I write this post in a coffee shop cocooned in the heart of London. I do not feel British enough. I'm not exactly sure what it is that is missing, but I know that I'm always on the search for it. My interchanging identity is that of my Eritrean heritage, but to them, I speak with a diluted accented and I'm not well versed enough with traditions and rituals. I am "deki wtsa'e" which quite literally translates to the "the children of those who left."

So here I am, too British, but not British enough.

Whenever I go back home to Eritrea, I am gently ridiculed for my Western tendencies. They mean no harm, but my family joking about my slight inaptness for Eritrean tradition has always reminded me that I am Eritrean, but not as Eritrean as them. I once ate injera with a fork, as I didn't want the staining to nestle itself in my manicure, and my family howled with laughter. Let's be honest — it is hilarious. In that moment, I drew closer to a bigger picture: my lack of security in my identity. As they innocently laughed, in my head I was thinking of ways that I could prove to them that I was in touch with my culture.

The following morning, I woke up really early and joined my cousin in making injera. It was my offering to them. It was then when I realized my insecurity was eating me up.

Quite genuinely,  I subscribe to Eritrean culture quite a great deal: I am conscious of my elders, I speak Tigrinya almost fluently and I am always intrigued to learn more about my history. In the same breathe, I also have strong views about the politics over there, which I've always been taught is not for me to have an opinion on. This has always created a rift between myself and my Eritrean identity. It has always made me feel unsure, always making me feel as though I'm walking on a narrow ledge in slippery shoes, not sure when I might let either culture down.

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Sometimes I turn to my Britishness for refuge. I cling desperately to the little I have:  my accent, my Burgundy passport and the love I have for shortbread biscuits. In this pursuit of refuge, I am often met with the questions, "What are you?" and "Where are you from?" as I motion through life. This again a reminder that this is not home. In recent years, I have challenged this thought process. I would often think, "Who are they to dictate where is home?" Much to my disappointment, I have come to realise that though certain neighbourhoods in London may feel like home, the fundamental culture found in those neighbourhoods are not considered British — another point to depict my homesickness. Though I may hold great pride of my Britishness, I always feel a sense of pride to say, "I am Eritrean." It is my way of governing my own identity. It is my way of announcing that I have a home somewhere else, though deep down inside I am not sure I do.

My dual identity has caused a great deal of confusion for me. Sometimes I am not sure which part of my identity has formed key character traits. I just know I am a hybrid of two cultures that are worlds apart. Within those cultures are also the sub-cultures of the people I surround myself with. My Eritrean family is so different from my London raised friends, so again I am at a crossroad with this. Eritrean culture teaches me that I am "not really Black," while my London culture teaches me I am Black before I am even a woman — a human, at that. My Eritrean culture teaches me to be conservative and graceful; my London culture teaches me to speak my mind and to be as quirky as I like. The clash of those two worlds strike me time and time again.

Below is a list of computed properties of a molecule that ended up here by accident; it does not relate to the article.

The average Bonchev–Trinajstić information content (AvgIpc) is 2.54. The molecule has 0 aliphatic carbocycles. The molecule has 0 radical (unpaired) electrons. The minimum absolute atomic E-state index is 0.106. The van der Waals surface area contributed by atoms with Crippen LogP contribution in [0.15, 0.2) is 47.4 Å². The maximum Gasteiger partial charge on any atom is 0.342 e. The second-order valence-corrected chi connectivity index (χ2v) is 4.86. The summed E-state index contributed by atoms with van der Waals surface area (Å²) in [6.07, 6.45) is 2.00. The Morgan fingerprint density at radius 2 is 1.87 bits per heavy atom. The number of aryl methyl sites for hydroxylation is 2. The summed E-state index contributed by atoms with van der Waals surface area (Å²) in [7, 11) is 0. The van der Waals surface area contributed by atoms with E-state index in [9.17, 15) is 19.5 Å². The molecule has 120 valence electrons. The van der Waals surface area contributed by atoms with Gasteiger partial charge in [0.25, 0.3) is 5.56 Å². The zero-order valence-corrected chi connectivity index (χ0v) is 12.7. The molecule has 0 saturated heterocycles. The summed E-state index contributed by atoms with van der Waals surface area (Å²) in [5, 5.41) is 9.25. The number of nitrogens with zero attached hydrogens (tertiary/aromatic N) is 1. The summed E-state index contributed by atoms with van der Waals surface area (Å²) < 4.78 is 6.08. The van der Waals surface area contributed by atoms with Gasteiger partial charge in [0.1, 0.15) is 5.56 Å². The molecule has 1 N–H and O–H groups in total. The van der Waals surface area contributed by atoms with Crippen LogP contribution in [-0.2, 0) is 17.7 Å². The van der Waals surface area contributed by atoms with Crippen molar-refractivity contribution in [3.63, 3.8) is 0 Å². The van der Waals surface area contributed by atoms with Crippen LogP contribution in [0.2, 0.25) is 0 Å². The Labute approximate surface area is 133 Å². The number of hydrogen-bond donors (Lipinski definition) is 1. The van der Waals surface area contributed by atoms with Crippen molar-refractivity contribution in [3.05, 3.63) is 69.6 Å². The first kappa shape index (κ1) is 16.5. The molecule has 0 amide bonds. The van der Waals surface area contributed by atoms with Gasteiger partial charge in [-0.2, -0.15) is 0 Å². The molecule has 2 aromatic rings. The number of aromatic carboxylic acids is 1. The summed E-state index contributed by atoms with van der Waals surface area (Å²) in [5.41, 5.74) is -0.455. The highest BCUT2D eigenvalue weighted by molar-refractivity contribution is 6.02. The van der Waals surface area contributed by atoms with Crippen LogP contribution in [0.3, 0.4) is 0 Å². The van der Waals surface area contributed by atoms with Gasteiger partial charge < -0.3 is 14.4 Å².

Recently, I have been thinking a lot about motherhood and the way in which I will raise my own children. As a first generation immigrant, I haven't seen many British raised Eritreans as parents, so I have no guidelines. Which culture do I submerge my children into? By embracing this Britishness, will I be diluting their heritage? Which language will we speak at home? Where is the balance? How do I forge an identity for them that is whole? Do I let them do this themselves?

When discussing his theory of double consciousness, W.E.B Du Bois once said, "It is a peculiar sensation, this double-consciousness, this sense of always looking at one's self through the eyes of others, of measuring one's soul by the tape of a world that looks on in amused contempt and pity."

Though Du Bois has a valid point, I do believe that there is an underlying sense of pride when possessing a dual identity — it does add a great layering to your character, and as the pilot generation, I guess the uncertainty is only to be expected.

Much like my identity, I am still figuring things out, so I'm afraid I have no wonderful dynamic close for this post, it is merely a way to open up discussion and to let others in the same space feel seen and heard. How do you tie up a topic you are still figuring out? You don't. So, along I go, tiptoeing on a narrow ledge hoping I get this right for the generation to come. If I figure it out, I promise I'll be back to share the technique.